This patient support community is for discussions relating to Dysautonomia (Autonomic Dysfunction) including: Postural orthostatic tachycardia syndrome (POTS), neurocardiogenic syncope, mitral valve prolapse dysautonomia, pure autonomic failure, autonomic instability and others.
What is Tethered Spinal Cord Syndrome?
Tethered spinal cord syndrome is a neurological disorder caused by tissue attachments that limit the movement of the spinal cord within the spinal column. These attachments cause an abnormal stretching of the spinal cord. The course of the disorder is progressive. In children, symptoms may include lesions, hairy patches, dimples, or fatty tumors on the lower back; foot and spinal deformities; weakness in the legs; low back pain; scoliosis; and incontinence. Tethered spinal cord syndrome may go undiagnosed until adulthood, when sensory and motor problems and loss of bowel and bladder control emerge. This delayed presentation of symptoms is related to the degree of strain placed on the spinal cord over time. Tethered spinal cord syndrome appears to be the result of improper growth of the neural tube during fetal development, and is closely linked to spina bifida. Tethering may also develop after spinal cord injury and scar tissue can block the flow of fluids around the spinal cord. Fluid pressure may cause cysts to form in the spinal cord, a condition called syringomyelia. This can lead to additional loss of movement, feeling or the onset of pain or autonomic symptoms.
Is there any treatment?
In children, early surgery is recommended to prevent further neurological deterioration. If surgery is not advisable, spinal cord nerve roots may be cut to relieve pain. In adults, surgery to free (detether) the spinal cord can reduce the size and further development of cysts in the cord and may restore some function or alleviate other symptoms. Other treatment is symptomatic and supportive.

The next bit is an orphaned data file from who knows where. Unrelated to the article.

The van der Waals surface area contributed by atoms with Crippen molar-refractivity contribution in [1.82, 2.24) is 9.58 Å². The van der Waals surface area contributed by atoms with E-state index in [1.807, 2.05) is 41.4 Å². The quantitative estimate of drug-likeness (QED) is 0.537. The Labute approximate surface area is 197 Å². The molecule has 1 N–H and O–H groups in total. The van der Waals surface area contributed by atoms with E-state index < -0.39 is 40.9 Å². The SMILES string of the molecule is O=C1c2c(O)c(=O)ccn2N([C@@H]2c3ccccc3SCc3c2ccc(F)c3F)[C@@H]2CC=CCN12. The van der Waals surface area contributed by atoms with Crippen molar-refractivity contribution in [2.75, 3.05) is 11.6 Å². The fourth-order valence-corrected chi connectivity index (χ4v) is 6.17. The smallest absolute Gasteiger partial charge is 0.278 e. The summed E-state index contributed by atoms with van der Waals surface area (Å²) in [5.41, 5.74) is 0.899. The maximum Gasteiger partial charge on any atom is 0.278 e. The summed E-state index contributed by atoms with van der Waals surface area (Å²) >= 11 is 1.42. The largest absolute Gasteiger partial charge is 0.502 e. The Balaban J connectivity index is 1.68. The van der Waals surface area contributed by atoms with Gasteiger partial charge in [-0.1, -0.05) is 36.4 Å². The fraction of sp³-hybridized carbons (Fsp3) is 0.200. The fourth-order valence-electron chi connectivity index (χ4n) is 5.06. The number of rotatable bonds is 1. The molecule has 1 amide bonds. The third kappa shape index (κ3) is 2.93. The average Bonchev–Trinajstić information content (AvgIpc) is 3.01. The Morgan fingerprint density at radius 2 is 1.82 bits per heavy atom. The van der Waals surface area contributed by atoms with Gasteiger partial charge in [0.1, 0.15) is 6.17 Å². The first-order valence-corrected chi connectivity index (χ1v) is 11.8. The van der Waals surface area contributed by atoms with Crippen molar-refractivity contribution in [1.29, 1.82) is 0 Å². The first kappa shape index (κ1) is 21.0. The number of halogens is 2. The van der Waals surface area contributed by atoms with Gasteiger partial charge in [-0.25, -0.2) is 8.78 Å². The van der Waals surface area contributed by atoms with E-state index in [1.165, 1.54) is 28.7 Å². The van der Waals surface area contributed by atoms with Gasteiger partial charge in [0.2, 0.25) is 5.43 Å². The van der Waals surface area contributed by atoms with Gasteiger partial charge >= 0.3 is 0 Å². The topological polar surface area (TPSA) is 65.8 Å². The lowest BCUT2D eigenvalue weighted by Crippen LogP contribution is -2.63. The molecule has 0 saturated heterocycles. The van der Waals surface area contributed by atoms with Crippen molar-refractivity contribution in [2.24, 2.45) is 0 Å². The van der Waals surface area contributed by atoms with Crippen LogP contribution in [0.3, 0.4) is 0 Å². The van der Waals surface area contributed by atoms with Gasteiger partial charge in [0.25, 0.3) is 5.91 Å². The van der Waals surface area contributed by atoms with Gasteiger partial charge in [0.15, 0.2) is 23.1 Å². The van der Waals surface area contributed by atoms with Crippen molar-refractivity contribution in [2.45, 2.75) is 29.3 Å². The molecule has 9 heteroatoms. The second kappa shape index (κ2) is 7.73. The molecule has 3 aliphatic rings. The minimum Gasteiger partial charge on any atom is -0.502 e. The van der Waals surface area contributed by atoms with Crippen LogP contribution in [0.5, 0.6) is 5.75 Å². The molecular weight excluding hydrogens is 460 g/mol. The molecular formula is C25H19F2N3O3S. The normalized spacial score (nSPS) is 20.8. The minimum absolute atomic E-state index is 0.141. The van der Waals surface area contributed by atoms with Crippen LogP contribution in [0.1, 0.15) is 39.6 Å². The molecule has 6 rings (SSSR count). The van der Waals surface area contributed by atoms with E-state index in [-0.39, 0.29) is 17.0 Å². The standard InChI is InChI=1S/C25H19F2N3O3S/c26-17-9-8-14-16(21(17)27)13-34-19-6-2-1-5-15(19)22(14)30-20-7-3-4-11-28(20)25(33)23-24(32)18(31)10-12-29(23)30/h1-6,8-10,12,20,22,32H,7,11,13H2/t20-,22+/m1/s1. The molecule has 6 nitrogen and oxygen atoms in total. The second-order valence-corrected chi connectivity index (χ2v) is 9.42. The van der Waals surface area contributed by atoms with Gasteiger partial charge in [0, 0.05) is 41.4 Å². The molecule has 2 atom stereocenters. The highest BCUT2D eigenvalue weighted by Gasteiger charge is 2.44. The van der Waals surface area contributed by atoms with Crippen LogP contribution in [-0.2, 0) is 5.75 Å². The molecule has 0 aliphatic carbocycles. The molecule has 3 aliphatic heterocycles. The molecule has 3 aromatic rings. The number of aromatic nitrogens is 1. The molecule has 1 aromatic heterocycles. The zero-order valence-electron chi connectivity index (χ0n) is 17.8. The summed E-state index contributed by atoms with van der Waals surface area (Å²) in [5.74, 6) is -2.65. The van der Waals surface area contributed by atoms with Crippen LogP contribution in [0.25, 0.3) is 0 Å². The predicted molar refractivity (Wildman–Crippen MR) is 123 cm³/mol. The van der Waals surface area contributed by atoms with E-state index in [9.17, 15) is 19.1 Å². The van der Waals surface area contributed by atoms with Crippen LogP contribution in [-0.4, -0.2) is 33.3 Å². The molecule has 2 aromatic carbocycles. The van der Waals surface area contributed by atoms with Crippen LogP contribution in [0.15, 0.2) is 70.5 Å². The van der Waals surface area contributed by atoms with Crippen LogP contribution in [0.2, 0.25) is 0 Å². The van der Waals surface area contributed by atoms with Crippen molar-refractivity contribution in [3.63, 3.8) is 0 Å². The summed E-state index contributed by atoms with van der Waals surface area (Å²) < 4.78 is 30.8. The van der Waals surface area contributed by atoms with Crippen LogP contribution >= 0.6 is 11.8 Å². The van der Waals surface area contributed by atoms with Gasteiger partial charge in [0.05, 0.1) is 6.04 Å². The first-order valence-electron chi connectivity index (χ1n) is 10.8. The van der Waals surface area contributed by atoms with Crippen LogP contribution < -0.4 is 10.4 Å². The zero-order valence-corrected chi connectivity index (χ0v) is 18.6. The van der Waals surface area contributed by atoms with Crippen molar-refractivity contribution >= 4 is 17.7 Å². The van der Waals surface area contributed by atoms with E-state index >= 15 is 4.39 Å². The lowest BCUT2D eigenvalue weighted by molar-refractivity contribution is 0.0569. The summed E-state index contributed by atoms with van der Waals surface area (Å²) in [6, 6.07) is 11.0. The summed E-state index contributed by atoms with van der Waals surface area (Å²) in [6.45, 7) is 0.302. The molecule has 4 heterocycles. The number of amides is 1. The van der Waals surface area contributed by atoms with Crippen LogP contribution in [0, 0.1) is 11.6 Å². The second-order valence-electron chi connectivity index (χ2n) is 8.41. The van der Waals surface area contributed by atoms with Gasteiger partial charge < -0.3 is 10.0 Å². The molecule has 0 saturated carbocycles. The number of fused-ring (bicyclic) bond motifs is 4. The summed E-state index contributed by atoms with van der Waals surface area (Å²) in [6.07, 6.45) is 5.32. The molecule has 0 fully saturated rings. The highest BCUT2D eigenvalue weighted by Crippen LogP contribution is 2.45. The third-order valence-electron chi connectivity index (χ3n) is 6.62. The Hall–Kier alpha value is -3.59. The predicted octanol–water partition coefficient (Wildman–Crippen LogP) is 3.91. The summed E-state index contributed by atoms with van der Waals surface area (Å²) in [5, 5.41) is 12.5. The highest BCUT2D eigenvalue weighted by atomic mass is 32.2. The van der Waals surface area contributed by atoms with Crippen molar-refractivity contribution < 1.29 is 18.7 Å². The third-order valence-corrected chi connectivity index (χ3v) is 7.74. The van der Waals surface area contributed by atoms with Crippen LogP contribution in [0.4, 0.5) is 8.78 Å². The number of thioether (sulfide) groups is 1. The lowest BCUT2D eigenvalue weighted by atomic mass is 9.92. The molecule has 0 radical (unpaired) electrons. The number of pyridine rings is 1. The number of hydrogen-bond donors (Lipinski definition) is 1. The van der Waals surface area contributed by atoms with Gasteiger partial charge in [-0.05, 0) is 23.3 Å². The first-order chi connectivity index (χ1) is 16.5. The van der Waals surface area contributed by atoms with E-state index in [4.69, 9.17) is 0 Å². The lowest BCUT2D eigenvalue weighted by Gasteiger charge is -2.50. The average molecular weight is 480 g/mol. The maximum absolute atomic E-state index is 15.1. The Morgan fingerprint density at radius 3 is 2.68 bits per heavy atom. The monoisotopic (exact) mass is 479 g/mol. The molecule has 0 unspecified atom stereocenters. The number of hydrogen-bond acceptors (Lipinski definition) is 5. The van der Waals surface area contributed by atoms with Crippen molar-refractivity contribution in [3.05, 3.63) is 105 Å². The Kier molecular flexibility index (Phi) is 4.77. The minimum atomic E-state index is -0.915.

Surgery for tethered cord is considered very controversial.Most times the TC does not show up on an MRI and is considered hidden or occulta. Because it is hidden it is difficult to dx.
What is the prognosis?
With treatment, individuals with tethered spinal cord syndrome have a normal life expectancy. However, some neurological and motor impairments may not be fully correctable. What research is being done? The NINDS conducts and supports research on disorders of the spinal cord. The goals of this research are to find ways to prevent, treat, and cure these disorders. NIH Patient Recruitment for Tethered Spinal Cord Syndrome Clinical Trials At NIH Clinical Center Throughout the U.S. and Worldwide Organizations
Chiari Malformation and Syringomyelia are related conditions to tethered cord. Cervical cranial instability is also something that one dx'd with tethered cord may have to deal with.
National Organization for Rare Disorders (NORD) P.O. Box 1968 (55 Kenosia Avenue) Danbury, CT 06813-1968 http://www.rarediseases.org
Tel: 203-744-0100 Voice Mail 800-999-NORD (6673) Fax: 203-798-2291
Spina Bifida Association of America 4590 MacArthur Blvd. NW Suite 250 Washington, DC 20007-4266 http://www.spinabifidaassociation.org
Tel: 202-944-3285 800-621-3141 Fax: 202-944-3295
Prepared by: Office of Communications and Public Liaison National Institute of Neurological Disorders and Stroke National Institutes of Health Bethesda, MD 20892 NINDS health-related material is provided for information purposes only and does not necessarily represent endorsement by or an official position of the National Institute of Neurological Disorders and Stroke or any other Federal agency. Advice on the treatment or care of an individual patient should be obtained through consultation with a physician who has examined that patient or is familiar with that patient's medical history. All NINDS-prepared information is in the public domain and may be freely copied. Credit to the NINDS or the NIH is appreciated. Last updated May 07, 2008